In particular, NASA astronaut Don Pettit has filmed and provided the majority of the available time-lapses. He is one of the explorers that truly understands how important it is for explorers to share the wonder of their experiences through both art and science. May all future explorers follow his lead.
These images were imported into Adobe Lightroom, cropped, rotated, and slightly tweaked. I had two main goals with the edits done in the manner I did them. My first goal was to bring the viewer's attention to the atmospheric line by focusing the cropping to prominently feature the atmospheric line and the "Airglow." Secondly, most of the images we see of earth show the planet at the bottom of the frame and space at the top of the frame. To remind the viewer that, in space, the orientation by which you chose to view planets is up to the viewer, I took artistic license with these images to present different ways to view our planet's movement in space.
A collaboration with a haiku poet, musician, several freshwater biologists and myself (animation).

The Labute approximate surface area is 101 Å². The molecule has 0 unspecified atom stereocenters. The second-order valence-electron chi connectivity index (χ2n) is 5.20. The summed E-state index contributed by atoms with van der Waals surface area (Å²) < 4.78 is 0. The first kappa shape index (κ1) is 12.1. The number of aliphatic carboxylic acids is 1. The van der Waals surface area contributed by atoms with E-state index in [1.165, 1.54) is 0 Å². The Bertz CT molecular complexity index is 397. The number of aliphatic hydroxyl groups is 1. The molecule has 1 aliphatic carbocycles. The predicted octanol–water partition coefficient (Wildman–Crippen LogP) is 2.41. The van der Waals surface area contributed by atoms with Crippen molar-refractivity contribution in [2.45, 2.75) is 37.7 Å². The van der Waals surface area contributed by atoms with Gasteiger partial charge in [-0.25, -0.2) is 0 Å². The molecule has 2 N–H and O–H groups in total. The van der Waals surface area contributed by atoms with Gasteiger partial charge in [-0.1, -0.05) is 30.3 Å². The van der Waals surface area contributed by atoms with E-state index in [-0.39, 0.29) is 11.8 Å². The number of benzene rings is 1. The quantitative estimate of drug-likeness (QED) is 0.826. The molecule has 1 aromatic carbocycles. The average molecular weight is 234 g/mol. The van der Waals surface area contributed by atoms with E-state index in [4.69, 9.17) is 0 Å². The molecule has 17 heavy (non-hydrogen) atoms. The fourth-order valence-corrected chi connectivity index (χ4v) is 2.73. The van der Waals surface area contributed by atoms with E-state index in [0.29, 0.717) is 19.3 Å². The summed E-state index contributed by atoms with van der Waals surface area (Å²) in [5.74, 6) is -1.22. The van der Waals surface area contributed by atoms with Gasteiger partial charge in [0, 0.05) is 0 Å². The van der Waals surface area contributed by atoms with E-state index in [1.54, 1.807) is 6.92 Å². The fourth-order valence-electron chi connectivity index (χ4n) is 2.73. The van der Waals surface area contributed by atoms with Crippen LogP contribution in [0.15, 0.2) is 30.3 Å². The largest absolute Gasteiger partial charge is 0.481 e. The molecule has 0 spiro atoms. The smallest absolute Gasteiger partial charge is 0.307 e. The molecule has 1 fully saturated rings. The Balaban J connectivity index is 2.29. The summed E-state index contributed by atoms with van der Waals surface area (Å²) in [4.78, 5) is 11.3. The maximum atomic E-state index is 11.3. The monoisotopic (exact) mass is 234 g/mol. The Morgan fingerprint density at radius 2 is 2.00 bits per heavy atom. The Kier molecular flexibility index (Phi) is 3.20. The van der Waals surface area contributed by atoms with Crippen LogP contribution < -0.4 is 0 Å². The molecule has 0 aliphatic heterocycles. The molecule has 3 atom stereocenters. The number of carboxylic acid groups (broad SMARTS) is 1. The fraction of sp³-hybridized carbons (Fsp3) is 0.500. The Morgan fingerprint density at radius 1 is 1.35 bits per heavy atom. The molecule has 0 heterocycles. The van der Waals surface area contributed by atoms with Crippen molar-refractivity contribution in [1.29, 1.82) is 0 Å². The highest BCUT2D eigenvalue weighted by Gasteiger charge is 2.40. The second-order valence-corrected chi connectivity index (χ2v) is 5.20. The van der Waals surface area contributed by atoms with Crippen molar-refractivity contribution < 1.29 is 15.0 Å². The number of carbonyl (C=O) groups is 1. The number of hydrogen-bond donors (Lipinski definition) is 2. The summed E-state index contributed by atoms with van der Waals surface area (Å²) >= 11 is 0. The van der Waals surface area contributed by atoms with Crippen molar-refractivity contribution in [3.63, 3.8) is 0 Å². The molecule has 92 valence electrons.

"Water Lives..." is a science communication animation designed to draw attention to the important (yet largely invisible) life that underpins and sustains our freshwater ecosystems. Produced by Paul Jepson and Rob St.John at the Oxford University School of Geography and the Environment for BioFresh - a European Union project on freshwater biodiversity - the animation brings artists and scientists together to collaborate and communicate the concept that freshwater is more than an inert resource: instead a living, dynamic system inhabited by beautiful, important organisms largely unseen by the naked eye. "Water Lives..." invites viewers to view our rivers and lakes in new ways, value the services they provide and discuss how they should be managed.
The curious and otherworldly physical form of freshwater organisms such as diatoms provides abundant artistic inspiration. "Water Lives..." is a six minute piece animated by Scottish artist Adam Proctor. It is sound-tracked by a specially composed piece of music by Tommy Perman from Scottish, BAFTA award winning arts collective FOUND which samples a series of haiku about freshwater ecosystems written by environmental poet John Barlow. The content of both the animation and haiku was influenced by close consultation with BioFresh freshwater scientists Rick Battarbee from University College London and Ana Filipa Filipe from the University of Barcelona, alongside Alistair Seddon from the University of Oxford Zoology department.